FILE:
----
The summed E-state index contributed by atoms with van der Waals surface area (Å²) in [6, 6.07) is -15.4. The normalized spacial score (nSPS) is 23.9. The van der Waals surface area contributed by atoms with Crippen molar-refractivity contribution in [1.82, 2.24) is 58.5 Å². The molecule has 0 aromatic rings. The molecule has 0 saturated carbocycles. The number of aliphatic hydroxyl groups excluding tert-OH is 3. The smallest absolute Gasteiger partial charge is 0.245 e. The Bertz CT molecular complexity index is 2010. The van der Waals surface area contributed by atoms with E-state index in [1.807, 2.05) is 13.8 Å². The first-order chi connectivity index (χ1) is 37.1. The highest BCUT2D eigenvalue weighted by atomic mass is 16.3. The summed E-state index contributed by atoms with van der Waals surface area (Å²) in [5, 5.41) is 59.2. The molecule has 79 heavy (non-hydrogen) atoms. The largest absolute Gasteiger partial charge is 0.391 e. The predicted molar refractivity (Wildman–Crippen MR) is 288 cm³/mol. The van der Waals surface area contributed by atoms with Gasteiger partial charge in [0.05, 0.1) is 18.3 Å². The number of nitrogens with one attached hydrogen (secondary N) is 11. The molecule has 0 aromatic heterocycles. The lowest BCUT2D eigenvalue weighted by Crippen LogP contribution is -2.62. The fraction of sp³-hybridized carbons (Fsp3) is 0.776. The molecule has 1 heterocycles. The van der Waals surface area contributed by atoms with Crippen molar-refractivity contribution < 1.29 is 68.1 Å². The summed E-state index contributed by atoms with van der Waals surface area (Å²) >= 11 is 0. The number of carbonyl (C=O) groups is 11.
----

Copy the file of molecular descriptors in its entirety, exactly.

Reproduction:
The summed E-state index contributed by atoms with van der Waals surface area (Å²) in [6, 6.07) is -15.4. The normalized spacial score (nSPS) is 23.9. The van der Waals surface area contributed by atoms with Crippen molar-refractivity contribution in [1.82, 2.24) is 58.5 Å². The molecule has 0 aromatic rings. The molecule has 0 saturated carbocycles. The number of aliphatic hydroxyl groups excluding tert-OH is 3. The smallest absolute Gasteiger partial charge is 0.245 e. The Bertz CT molecular complexity index is 2010. The van der Waals surface area contributed by atoms with E-state index in [1.807, 2.05) is 13.8 Å². The first-order chi connectivity index (χ1) is 37.1. The highest BCUT2D eigenvalue weighted by atomic mass is 16.3. The summed E-state index contributed by atoms with van der Waals surface area (Å²) in [5, 5.41) is 59.2. The molecule has 79 heavy (non-hydrogen) atoms. The largest absolute Gasteiger partial charge is 0.391 e. The predicted molar refractivity (Wildman–Crippen MR) is 288 cm³/mol. The van der Waals surface area contributed by atoms with Gasteiger partial charge in [0.05, 0.1) is 18.3 Å². The number of nitrogens with one attached hydrogen (secondary N) is 11. The molecule has 0 aromatic heterocycles. The lowest BCUT2D eigenvalue weighted by Crippen LogP contribution is -2.62. The fraction of sp³-hybridized carbons (Fsp3) is 0.776. The molecule has 1 heterocycles. The van der Waals surface area contributed by atoms with Crippen molar-refractivity contribution < 1.29 is 68.1 Å². The summed E-state index contributed by atoms with van der Waals surface area (Å²) >= 11 is 0. The number of carbonyl (C=O) groups is 11.